Marcus Giles was unbeaten on Day One in Harlow. Picture by Michael Loveder

Marcus Giles and Tom Jarvis set the standard with 100 per cent records of six out of six on Day One of the Junior Masters as defending champion Helshan Weerasinghe made a stuttering start to his defence.

Meanwhile, girls champion Tin-Tin Ho was in sublime form, winning her first six matches without dropping a set – a feat matched by Maria Tsaptsinos – with Lois Peake also unbeaten.

With the boys’ field at the Batts club in Harlow featuring 12 of the top 13 ranked players, there was a feeling that anyone in the line-up could beat anyone else in the round-robin format.

Even with shocks in the offing, Weerasinghe’s defeat in five by Cleveland’s Billy Forster was probably not predicted by many.

The top seed took the first comfortably enough at 11-6, but saw his opponent shade the second 12-10 and then move into the lead 11-6 in the third.

Weerasinghe took the fourth by the same score to level but found himself 7-4 down in the decider. After trading points, Forster put a brilliant backhand down the line to bring up four match points. And he needed only one as Weerasinghe dumped the next point into the net.

Billy Forster on his way to beating defending champion Helshan Weerasinghe. Picture by Michael Loveder

The champion bounced back to take the first two against Hugo Pang, only for his opponent to fight back to level, taking the fourth 15-13.

At 7-9 down, Weerasinghe was staring at the unwelcome prospect of two defeats from two, but he found his form when it mattered, taking the next four points.

Pang had also fought back from 2-0 down in his first match, against Sam Mabey. On that occasion, he also held a match point, but the No 2 seed saved it before taking the decider 12-10.

Forster looked set for back-to-back wins when he led Danny Lawrence 2-0, but the No 3 stormed back to take it 3-2 – his second win. Tom Jarvis, Mabey and Marcus Giles also had 100 per cent records after the first two rounds.

Lawrence and Mabey lost their unbeaten records in round 3, Lawrence in five to Gabriel Achampong and Mabey in four to Forster. Weerasinghe saw opponent Alex Ramsden save four match points before clinching it in four sets at the fifth attempt.

Weerasinghe was again extended in round 4 as Omar Khassal twice led and then saved two match points in the fifth before squandering one of his own. The top seed was eventually relieved to seal it 13-11 on his third match point.

No such dramas for Giles and Jarvis, who kept up their unbeaten records against Achampong and Forster respectively, while Ramsden got off the mark with a four-set win over Mabey.

Ramsden continued his form into the next round against Tom Jarvis, opening up a 2-0 lead and threatening Jarvis’ unblemished run. But the No 4 seed turned it around to win 3-2.

Giles also kept up his momentum with a 3-1 win over Achampong, while Weerasinghe at last enjoyed a more routine victory, in three straight over Alec Ward.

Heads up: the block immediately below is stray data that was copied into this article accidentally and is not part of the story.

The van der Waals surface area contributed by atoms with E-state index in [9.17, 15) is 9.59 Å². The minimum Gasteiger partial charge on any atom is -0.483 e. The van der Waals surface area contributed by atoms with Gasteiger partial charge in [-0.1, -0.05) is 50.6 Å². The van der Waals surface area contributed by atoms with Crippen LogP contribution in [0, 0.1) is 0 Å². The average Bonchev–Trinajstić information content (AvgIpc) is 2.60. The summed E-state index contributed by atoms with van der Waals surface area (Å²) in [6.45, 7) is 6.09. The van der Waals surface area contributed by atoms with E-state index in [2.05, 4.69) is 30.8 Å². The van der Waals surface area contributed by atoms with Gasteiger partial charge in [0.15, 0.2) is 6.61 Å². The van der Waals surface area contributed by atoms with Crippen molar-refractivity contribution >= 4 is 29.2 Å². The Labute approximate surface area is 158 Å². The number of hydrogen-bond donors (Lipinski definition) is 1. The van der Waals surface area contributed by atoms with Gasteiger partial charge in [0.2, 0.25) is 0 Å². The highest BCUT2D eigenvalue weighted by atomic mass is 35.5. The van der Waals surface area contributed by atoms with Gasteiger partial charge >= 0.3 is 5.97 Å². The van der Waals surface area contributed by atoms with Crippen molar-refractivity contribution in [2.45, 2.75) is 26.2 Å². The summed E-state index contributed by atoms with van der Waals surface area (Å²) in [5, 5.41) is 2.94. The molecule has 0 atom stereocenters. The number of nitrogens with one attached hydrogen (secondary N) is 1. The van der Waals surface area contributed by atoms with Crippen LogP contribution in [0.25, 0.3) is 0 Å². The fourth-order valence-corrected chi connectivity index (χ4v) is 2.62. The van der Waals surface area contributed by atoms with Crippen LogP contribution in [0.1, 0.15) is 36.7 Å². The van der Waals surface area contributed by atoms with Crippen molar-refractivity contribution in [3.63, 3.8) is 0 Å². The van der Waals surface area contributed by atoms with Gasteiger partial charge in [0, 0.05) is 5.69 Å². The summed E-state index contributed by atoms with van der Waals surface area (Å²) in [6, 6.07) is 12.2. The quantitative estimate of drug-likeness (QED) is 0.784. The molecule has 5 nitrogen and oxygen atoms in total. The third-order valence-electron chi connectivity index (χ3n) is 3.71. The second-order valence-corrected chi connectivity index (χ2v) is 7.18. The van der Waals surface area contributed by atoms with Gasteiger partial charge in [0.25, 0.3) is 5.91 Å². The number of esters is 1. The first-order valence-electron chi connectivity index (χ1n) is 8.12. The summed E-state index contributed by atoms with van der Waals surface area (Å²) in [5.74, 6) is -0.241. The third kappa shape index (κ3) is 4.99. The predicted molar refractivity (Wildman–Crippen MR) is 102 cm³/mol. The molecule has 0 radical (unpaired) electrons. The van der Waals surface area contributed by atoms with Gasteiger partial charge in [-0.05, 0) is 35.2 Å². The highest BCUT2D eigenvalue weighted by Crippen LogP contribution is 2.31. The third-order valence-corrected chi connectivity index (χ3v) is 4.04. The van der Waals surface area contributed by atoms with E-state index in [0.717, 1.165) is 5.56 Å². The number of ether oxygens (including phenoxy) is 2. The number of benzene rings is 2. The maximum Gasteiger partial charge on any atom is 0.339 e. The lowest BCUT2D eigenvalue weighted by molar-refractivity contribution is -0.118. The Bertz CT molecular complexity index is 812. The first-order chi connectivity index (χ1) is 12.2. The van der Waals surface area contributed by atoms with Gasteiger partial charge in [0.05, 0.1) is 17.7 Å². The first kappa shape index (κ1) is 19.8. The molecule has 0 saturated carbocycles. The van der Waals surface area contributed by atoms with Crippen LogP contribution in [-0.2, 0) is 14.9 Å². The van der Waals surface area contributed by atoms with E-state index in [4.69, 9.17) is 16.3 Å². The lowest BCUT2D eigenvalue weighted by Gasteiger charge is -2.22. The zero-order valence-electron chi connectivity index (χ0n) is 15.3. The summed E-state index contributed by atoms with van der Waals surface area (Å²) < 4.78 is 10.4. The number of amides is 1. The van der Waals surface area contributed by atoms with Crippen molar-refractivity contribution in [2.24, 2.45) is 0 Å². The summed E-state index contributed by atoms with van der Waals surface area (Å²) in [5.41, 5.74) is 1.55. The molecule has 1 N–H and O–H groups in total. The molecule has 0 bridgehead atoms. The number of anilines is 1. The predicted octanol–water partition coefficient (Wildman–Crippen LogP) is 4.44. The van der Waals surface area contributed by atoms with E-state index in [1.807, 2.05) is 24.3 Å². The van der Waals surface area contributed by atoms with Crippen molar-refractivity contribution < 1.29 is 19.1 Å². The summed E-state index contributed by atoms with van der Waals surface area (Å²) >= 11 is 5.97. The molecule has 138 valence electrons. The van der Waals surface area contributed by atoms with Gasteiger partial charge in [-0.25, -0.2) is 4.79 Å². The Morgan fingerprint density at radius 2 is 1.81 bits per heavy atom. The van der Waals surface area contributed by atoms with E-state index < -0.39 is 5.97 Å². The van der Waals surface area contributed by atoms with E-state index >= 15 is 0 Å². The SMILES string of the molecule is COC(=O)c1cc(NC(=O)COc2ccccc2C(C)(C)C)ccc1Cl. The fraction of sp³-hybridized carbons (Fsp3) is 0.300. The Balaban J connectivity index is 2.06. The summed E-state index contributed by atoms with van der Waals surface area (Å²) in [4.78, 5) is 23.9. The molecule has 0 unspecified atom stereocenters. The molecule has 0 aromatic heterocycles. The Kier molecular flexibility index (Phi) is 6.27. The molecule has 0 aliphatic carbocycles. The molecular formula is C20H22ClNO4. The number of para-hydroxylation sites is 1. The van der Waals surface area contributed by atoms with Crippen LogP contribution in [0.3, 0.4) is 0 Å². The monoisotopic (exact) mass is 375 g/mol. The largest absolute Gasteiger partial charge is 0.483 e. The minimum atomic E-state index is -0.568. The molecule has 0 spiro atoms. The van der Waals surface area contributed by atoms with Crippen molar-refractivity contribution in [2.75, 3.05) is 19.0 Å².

Savill and Lawrence stayed in the hunt with their fourth wins, respectively beating Khassal and Pang – Savill taken to a decider by the London Academy player.

Savill ended the day by beating Forster in three, while Weerasinghe again had to come from behind to see off Achampong in four – a 12-10 scoreline in the second shifting the balance.

But Lawrence dropped down the pecking order as Ramsden came back from 2-0 down to win in five. Lawrence is ranked joint fifth after Day One, alongside Mabey, who ended by triumphing 12-10 in the fifth against Ward, having come from 2-1 down.

At the top, Giles beat Khassal and Jarvis overcame Pang to end with perfect records.

Giles said: “I think I played well today. I’m pleased to get six under my belt – it gives me a good position for tomorrow.”

Jarvis’ reaction to his first day’s work was: “It can be quite a worrying day because you’re playing players who, on rankings, you should beat, so I’m glad I didn’t let that pressure affect me.”

Tin-Tin Ho was one of three unbeaten girls. Picture by Michael Loveder

In the girls’ competition, the top three seeds pulled clear of the rest of the field – champion Tin-Tin Ho and No 2 Maria Tsaptsinos particularly hitting their straps, not losing a set between them in the first six matches.

Lois Peake was hot on their heels, also winning her six matches, though she was taken to five sets by Isabelle Joubeily, twice being pegged back before taking the decider 11-4.

Amy Humphreys won five of her first six to hang on to the leaders’ coat-tails, as did Denise Payet, who bounced back after losing her first match to Bethany Farnworth.

Few matches went the distance but Olivia Churchill was involved in two of them, being beaten by Farnworth and Amy Blagbrough.

The three leaders were all happy with their performances on day one, but mindful of bigger challenges ahead on Sunday.

Tsaptsinos said: “The first matches are always the hardest because you’ve got to get your game going – not just your forehand and backhand but how you’re thinking. But I’m doing all right.”

Ho’s verdict on day one was: “I’m playing well, I’m happy with the day. But tomorrow’s another day and I have to prepare myself for that. I’ll be playing the higher-ranked players – it will be tougher, but I’m ready.”

And Peake said: “I’m playing well so far and getting through some difficult games. Isabelle played well so I did well to keep my cool and win that one in five. I’m just trying to be positive in every match.”

Click here for results so far

Paul Stimpson
January 3, 2015